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By Phil Hall | August 12, 2005

The title of Marcel Ophuls’ “The Troubles We’ve Seen: A History of Journalism in Wartime”is not entirely accurate: this is not a history lesson in the media coverage of war, per se, but is primarily a focus on how the media covered the Balkan internecine conflicts of the early 1990s, particularly the destruction of Sarajevo. While the title may be somewhat off, the film is brutally on target. Ophuls, clearly one of the great documentarians of modern cinema (“The Sorrow and the Pity,” “Hotel Terminus”) offers a profound and disturbing meditation of the role journalists play in funneling the horror of warfare to viewers and readers in distant and safe lands. It is an extraordinary achievement on every possible intellectual and emotional level.

“The Troubles We’ve Seen: A History of Journalism in Wartime” was made in 1994 (its American release was held up for years due to a long-simmering dispute which is mercifully settled). In a way, it is clearly dated (it is doubtful anyone eleven years ago would have predicted the rise of jingoistic news networks not only in America, but in the Arab world and even in the level of European coverage). But in its own way, “The Troubles We’ve Seen” comes across the Atlantic as a troubling time capsule which is opened to reveal both evergreen questions and a lethal reminder of how the media failed to jolt an immediate global political response to the tragedies in Sarajevo.

Ophuls, who is frequently on camera, engages in lengthy conversations with the press corps in Sarajevo during January 1993. There is a clear sense of division within the media: the traditional press (writers and still photographers) are scornful of the flash and vapidity of TV journalists. But the ultimate division is between the journalists and their subjects: the disconnect offers a startling lack of sympathy for the misery in the lives of the people of Sarajevo. The media only seem to become genuinely concerned when a press photographer is shot by a sniper; coverage of the killings of the elderly and the young don’t ring the same level of visceral emotion.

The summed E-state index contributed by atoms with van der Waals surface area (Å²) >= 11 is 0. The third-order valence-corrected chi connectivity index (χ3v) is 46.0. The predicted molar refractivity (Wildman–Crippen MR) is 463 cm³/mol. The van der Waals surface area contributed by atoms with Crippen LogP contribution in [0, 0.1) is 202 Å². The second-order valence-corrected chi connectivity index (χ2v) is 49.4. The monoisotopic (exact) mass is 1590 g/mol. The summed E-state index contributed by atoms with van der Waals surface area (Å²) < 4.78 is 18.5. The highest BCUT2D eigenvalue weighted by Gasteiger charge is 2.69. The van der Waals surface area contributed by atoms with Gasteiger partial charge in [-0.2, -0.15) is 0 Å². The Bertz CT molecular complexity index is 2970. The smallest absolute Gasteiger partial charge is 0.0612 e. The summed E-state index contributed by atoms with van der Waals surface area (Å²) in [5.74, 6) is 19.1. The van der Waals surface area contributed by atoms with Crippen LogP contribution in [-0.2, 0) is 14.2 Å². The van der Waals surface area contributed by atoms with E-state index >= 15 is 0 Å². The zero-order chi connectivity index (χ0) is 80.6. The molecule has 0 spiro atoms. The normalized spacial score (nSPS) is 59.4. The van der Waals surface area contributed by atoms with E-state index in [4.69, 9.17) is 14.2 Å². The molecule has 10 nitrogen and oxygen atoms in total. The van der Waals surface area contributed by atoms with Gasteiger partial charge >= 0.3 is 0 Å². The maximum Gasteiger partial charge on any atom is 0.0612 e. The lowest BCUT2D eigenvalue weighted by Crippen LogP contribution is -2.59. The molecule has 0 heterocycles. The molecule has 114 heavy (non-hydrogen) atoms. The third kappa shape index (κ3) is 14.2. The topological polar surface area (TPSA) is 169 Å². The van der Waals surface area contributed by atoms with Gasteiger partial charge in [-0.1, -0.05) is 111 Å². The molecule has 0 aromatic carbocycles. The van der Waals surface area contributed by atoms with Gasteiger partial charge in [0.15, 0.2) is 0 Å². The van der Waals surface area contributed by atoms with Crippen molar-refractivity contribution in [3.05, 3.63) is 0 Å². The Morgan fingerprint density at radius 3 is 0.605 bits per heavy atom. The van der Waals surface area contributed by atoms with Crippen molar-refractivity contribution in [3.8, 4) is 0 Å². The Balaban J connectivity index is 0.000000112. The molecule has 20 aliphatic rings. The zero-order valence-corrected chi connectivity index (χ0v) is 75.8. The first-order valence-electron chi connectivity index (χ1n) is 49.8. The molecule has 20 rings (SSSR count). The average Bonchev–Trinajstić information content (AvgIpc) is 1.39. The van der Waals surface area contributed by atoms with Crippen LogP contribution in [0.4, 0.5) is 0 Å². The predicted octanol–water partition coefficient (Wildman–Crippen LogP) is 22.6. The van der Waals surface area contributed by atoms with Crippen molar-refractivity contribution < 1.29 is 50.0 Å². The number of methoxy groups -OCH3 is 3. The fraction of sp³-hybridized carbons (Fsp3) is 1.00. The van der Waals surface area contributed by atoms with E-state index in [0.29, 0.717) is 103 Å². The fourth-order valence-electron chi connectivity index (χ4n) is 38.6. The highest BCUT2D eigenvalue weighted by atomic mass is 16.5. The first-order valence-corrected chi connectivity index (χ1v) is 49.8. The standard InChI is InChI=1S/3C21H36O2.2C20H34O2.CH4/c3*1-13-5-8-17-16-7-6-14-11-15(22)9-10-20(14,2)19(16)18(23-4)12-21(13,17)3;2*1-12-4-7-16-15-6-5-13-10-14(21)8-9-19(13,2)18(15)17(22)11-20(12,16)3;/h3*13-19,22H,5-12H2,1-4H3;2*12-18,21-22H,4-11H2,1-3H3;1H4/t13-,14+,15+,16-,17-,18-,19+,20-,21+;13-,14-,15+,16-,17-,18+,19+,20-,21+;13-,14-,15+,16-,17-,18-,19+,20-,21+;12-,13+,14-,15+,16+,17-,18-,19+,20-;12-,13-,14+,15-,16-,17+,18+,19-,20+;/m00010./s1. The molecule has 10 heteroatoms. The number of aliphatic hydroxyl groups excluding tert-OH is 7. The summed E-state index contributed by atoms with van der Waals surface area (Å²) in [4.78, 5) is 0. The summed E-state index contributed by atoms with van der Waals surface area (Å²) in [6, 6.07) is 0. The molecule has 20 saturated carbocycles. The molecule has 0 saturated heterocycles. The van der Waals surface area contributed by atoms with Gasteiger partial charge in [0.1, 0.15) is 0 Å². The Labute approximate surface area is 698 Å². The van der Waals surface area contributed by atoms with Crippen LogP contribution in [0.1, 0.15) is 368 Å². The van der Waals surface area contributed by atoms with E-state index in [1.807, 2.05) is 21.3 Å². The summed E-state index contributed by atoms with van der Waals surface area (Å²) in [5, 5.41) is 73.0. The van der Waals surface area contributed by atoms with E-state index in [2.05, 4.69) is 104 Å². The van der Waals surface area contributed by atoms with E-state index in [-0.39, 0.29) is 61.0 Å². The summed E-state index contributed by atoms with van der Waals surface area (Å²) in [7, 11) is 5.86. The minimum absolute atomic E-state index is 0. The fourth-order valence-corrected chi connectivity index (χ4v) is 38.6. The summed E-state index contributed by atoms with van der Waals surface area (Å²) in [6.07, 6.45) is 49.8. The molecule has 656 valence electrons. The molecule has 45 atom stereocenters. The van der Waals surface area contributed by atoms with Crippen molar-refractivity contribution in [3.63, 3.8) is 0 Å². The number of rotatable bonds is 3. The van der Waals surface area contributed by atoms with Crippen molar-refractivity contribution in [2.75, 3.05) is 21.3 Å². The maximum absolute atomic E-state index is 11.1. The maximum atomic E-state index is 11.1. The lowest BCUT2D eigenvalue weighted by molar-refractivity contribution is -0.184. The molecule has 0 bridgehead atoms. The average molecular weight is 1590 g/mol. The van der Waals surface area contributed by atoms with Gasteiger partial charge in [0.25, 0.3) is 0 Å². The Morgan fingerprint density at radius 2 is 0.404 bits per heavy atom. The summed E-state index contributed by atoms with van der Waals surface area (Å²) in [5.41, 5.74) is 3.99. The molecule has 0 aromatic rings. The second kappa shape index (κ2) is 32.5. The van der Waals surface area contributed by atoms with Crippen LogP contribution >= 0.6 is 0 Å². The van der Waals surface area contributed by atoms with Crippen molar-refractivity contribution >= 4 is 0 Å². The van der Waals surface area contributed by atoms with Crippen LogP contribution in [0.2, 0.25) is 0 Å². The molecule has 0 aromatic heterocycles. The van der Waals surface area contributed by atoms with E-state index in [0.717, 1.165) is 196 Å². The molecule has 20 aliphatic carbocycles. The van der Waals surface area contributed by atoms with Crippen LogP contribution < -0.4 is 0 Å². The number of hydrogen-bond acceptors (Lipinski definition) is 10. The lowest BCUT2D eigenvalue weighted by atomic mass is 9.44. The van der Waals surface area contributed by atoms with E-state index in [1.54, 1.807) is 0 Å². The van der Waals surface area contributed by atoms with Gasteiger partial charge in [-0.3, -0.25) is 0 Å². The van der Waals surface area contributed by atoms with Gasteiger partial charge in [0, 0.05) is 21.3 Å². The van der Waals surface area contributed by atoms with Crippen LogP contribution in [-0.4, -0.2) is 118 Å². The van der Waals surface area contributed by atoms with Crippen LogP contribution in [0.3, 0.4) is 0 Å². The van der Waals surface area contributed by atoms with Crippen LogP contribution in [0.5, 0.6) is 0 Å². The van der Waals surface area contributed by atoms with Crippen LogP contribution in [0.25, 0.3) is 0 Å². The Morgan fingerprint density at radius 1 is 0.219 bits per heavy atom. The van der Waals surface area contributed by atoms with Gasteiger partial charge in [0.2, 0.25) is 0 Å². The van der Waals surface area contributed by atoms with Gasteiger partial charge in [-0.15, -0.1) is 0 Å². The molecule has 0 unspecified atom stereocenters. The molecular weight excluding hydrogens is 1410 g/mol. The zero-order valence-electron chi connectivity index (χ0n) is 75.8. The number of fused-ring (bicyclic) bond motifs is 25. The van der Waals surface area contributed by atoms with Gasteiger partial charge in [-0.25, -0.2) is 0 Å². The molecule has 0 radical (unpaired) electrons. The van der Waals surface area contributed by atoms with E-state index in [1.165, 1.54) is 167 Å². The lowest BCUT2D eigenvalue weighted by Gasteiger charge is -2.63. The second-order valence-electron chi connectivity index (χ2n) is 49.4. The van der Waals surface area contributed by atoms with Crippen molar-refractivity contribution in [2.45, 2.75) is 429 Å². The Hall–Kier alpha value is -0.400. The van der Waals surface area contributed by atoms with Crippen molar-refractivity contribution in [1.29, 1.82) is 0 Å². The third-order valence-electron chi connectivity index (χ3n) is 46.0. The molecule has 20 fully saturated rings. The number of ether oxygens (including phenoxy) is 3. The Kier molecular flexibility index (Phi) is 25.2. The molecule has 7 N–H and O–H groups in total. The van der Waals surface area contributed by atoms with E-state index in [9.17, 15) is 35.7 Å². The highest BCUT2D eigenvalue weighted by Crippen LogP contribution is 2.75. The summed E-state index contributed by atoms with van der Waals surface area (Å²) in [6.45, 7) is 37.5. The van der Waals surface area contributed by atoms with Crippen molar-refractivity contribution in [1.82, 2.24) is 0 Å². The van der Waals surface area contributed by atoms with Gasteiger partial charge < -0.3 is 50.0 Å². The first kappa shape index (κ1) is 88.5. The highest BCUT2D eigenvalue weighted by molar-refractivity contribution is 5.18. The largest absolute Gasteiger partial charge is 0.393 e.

Not surprisingly, much of Ophuls’ focus is on the French media. He has no qualms about bashing the French TV news, and even a non-media figure (actor Philippe Noiret) makes an unexpected appearance to share barbed comments on the incestuous nature of how French TV news covered the administration of former President Francois Mitterand (Noiret notes that a few of the reporters at a presidential roundtable interview were married to government ministers, thus ensuring powder puff questions).

A few historic tangents are traveled, most contentiously in questioning Robert Capa’s famous picture of a Republican solider being killed in the Spanish Civil War. Legendary war correspondent (and former Mrs. Ernest Hemingway) Martha Gelhorn defends both Capa’s reputation and the role of women in combat journalism (yes, the old battle of the sexes in covering the battle between nations is raised). There is also a lengthy detour into discussing how the U.S. military choreographed and controlled press coverage of the 1991 Gulf War (even the normally cynical French bought into that, as shamefully propagandistic coverage from that conflict proves).

“The Troubles We’ve Seen: A History of Journalism in Wartime” unfurls at a leisurely pace, perhaps a bit too leisurely for those who prefer their journalism to be on the loud and fast side. Yet the slower pace allows for intelligent conversation among intelligent people. It is a film where people have something important and personal to relate, and Ophuls is not stingy in allowing them to voice their viewpoints with as much time and depth as required.

Pop culture also sneaks in via weird ways. Some of it is in questionable taste, particularly when clips from old movies (including “Duck Soup” and “His Girl Friday” are inserted). One sick joke juxtaposes an interview with a Bosnian actor whose legs were blown off in a Serbian attack with James Cagney tap-dancing up a storm in “Yankee Doodle Dandy.”

But the most ironic cultural reference is when a Bosnian surgeon, tired from treated the war wounded over working endless hours on limited supplies, breaks into a soft a capella version of the spiritual from which the title is derived: “Nobody Knows the Troubles I’ve Seen.” It is an ironic choice of music, and a pointed one: despite being present and capturing the fury of war on film or video or in words, the media is still just an observer. The real troubles are borne by those who are in the media’s viewfinder – that is, until the next big story breaks and everyone rushes off to cover it. By today’s ADD-worthy view of world events, Sarajevo of 1993 is as distant as Sarajevo of 1914. Can anyone reading this actually pause and recite both the causes of that conflict and the names of the major players on all sides of the issue? For those who do remember that war, the quality of coverage was strong – but the unwillingness of American and European leaders to forcefully respond to the slaughter showed that political authority could ignore powerful news coverage.

“The Troubles We’ve Seen: A History of Journalism in Wartime” is a provocative landmark in filmmaking. In view of current events, it did not arrive 11 years too late. It is actually the most timely movie in theaters today.

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